I’m not saying that we shouldn’t list the wolverine, but that we need to stay focused on substantive as well as symbolic actions. We’ve become so accustomed to fighting for listing as the apotheosis of endangered species conservation that, in some ways, we’re floundering in confusion, and clinging to the comfort of those old successes, as we try to deal with the fact that wolverines – and polar bears, and other species threatened by climate change – call for something above and beyond the predictable strategies that have worked well in the past. We don’t yet know what those solutions will look like, but we know that they will have to be bigger and just as systemic as the problems that necessitate them.

And this brings me back to narratives of combat, crisis, and enemies. If we’re going to tackle these bigger issues, we need alliances, not battle lines. We need to use reasonable federal decisions as a jumping-off point instead of entrenching and employing limited resources to fight the government. We need better data on critical questions about reproduction,  dispersal, and genetic exchange so that we know how to take effective action – which means that we need to fund research and monitoring. We need to guarantee every single wolverine a fighting chance to successfully disperse and reproduce, with as few potential sources of direct mortality as possible. We need instantaneous action on climate change, although – as Synte Peacock’s recent paper on climate modeling in wolverine habitat in the Rockies points out – it may be too late for that already. We need a push for a new conservation narrative, more complex, more sophisticated, and ultimately more successful, that can build alliances for action on those larger issues.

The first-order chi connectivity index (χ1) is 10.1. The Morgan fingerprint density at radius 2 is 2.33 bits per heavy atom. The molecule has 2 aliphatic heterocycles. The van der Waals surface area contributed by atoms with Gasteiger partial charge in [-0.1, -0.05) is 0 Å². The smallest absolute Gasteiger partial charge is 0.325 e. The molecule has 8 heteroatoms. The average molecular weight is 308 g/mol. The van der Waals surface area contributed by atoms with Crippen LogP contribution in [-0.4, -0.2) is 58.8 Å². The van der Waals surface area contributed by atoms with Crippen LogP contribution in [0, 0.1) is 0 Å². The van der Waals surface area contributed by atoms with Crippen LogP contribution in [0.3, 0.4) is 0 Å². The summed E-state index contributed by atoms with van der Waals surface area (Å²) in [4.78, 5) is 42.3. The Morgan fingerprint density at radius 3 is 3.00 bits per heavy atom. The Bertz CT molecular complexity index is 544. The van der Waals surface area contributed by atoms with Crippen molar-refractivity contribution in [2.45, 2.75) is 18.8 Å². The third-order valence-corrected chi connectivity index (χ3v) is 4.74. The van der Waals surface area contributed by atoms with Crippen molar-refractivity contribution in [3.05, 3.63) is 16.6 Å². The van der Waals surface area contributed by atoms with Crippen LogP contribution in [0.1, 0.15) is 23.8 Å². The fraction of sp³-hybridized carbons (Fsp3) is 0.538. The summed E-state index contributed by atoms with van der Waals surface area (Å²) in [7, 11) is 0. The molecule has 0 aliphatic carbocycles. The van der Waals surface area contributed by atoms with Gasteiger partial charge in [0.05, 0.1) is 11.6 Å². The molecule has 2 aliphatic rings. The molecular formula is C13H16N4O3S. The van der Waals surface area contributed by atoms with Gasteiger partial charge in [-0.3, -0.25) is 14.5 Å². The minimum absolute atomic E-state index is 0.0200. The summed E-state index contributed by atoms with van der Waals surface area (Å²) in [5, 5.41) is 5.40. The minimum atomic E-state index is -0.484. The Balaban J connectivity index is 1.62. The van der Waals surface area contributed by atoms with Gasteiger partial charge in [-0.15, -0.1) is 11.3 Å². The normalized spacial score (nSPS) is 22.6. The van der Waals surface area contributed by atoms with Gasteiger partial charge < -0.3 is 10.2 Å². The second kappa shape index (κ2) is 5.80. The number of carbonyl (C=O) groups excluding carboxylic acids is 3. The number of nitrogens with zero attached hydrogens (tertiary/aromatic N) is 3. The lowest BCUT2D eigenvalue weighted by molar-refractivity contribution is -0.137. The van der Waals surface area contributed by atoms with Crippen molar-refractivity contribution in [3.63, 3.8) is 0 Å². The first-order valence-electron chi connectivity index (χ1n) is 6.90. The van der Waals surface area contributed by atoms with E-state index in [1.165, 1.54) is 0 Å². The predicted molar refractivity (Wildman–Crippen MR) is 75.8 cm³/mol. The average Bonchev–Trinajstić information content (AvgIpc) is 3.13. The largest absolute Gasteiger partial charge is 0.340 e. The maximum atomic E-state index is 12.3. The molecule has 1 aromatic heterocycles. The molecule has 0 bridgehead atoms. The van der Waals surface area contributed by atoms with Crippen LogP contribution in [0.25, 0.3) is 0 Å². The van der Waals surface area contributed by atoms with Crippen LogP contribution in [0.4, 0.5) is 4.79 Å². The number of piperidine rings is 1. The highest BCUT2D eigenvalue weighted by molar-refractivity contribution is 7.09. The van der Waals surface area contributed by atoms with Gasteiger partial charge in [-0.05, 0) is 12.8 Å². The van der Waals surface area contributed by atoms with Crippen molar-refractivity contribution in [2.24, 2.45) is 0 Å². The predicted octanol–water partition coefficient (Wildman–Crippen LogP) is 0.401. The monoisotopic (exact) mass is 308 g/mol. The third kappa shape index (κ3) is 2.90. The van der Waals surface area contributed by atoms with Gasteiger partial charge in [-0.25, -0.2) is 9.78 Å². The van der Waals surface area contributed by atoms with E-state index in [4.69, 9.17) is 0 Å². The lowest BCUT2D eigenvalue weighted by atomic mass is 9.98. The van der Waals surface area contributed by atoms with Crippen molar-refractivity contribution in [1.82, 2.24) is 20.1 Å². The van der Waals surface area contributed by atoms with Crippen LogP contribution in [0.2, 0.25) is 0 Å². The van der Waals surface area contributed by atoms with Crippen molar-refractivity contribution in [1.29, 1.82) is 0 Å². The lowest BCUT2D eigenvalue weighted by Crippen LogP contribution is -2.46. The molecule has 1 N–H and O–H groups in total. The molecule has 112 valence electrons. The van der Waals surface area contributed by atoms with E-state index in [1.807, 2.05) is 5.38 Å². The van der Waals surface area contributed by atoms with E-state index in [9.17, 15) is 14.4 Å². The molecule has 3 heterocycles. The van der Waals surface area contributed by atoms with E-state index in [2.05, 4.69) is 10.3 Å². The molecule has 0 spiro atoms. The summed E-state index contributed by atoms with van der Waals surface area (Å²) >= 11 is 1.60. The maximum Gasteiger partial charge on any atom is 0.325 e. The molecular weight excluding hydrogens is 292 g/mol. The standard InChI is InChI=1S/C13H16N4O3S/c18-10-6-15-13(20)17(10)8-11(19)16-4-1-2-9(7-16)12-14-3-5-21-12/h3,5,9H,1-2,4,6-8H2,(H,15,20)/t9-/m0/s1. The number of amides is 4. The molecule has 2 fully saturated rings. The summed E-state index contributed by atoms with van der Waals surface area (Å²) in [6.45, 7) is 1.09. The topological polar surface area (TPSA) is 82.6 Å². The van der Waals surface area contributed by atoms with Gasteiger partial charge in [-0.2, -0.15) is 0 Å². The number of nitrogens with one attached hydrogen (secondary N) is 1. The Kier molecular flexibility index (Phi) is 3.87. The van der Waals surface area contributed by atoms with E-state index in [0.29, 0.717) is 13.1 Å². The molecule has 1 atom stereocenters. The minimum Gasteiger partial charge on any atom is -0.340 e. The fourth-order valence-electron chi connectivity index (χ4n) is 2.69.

So keep the interest in wolverines high, and keep calling for listing, but let’s make sure that we’re also talking about what we’re going to do beyond that to ensure that the wolverine stays on the ground in the Rockies. There is a crisis, but it’s not a simple crisis with a single solution – it’s worldwide and culturally embedded, and its implications extend far beyond wolverines.